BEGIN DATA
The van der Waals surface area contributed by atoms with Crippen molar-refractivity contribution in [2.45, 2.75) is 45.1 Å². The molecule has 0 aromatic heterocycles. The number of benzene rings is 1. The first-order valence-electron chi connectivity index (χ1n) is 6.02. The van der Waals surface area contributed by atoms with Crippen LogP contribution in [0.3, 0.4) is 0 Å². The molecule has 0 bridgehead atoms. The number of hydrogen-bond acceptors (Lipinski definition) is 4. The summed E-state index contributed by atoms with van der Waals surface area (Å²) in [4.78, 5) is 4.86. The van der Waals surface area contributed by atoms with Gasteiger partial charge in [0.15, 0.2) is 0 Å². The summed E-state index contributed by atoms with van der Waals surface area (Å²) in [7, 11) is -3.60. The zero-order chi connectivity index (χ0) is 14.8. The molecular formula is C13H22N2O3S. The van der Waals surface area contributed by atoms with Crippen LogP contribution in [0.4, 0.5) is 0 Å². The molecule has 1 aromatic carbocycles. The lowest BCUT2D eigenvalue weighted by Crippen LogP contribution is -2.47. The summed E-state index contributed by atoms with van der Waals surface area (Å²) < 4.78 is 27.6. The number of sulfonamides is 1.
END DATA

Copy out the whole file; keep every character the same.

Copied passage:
The van der Waals surface area contributed by atoms with Crippen molar-refractivity contribution in [2.45, 2.75) is 45.1 Å². The molecule has 0 aromatic heterocycles. The number of benzene rings is 1. The first-order valence-electron chi connectivity index (χ1n) is 6.02. The van der Waals surface area contributed by atoms with Crippen LogP contribution in [0.3, 0.4) is 0 Å². The molecule has 0 bridgehead atoms. The number of hydrogen-bond acceptors (Lipinski definition) is 4. The summed E-state index contributed by atoms with van der Waals surface area (Å²) in [4.78, 5) is 4.86. The van der Waals surface area contributed by atoms with Gasteiger partial charge in [0.15, 0.2) is 0 Å². The summed E-state index contributed by atoms with van der Waals surface area (Å²) in [7, 11) is -3.60. The zero-order chi connectivity index (χ0) is 14.8. The molecular formula is C13H22N2O3S. The van der Waals surface area contributed by atoms with Crippen LogP contribution in [0.4, 0.5) is 0 Å². The molecule has 1 aromatic carbocycles. The lowest BCUT2D eigenvalue weighted by Crippen LogP contribution is -2.47. The summed E-state index contributed by atoms with van der Waals surface area (Å²) < 4.78 is 27.6. The number of sulfonamides is 1.